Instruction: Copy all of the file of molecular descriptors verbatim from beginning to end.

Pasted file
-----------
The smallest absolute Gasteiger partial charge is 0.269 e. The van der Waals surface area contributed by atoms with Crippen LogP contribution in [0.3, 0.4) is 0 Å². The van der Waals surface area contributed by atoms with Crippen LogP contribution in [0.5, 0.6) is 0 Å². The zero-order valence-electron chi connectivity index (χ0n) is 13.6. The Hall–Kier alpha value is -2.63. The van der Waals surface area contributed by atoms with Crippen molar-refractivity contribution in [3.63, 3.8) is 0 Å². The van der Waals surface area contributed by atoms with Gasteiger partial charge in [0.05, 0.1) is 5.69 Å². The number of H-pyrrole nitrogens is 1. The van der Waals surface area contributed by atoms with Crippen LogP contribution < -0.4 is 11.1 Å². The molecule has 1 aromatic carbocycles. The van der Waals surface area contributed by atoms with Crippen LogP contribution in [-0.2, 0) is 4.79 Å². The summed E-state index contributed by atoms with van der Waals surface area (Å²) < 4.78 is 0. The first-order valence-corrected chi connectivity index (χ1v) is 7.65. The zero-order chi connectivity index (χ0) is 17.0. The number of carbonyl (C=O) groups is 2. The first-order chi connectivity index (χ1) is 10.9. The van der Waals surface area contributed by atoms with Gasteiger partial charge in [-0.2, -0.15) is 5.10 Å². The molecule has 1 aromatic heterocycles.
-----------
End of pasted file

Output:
The smallest absolute Gasteiger partial charge is 0.269 e. The van der Waals surface area contributed by atoms with Crippen LogP contribution in [0.3, 0.4) is 0 Å². The van der Waals surface area contributed by atoms with Crippen LogP contribution in [0.5, 0.6) is 0 Å². The zero-order valence-electron chi connectivity index (χ0n) is 13.6. The Hall–Kier alpha value is -2.63. The van der Waals surface area contributed by atoms with Crippen molar-refractivity contribution in [3.63, 3.8) is 0 Å². The van der Waals surface area contributed by atoms with Gasteiger partial charge in [0.05, 0.1) is 5.69 Å². The number of H-pyrrole nitrogens is 1. The van der Waals surface area contributed by atoms with Crippen LogP contribution < -0.4 is 11.1 Å². The molecule has 1 aromatic carbocycles. The van der Waals surface area contributed by atoms with Crippen LogP contribution in [-0.2, 0) is 4.79 Å². The summed E-state index contributed by atoms with van der Waals surface area (Å²) < 4.78 is 0. The first-order valence-corrected chi connectivity index (χ1v) is 7.65. The zero-order chi connectivity index (χ0) is 17.0. The number of carbonyl (C=O) groups is 2. The first-order chi connectivity index (χ1) is 10.9. The van der Waals surface area contributed by atoms with Gasteiger partial charge in [-0.2, -0.15) is 5.10 Å². The molecule has 1 aromatic heterocycles.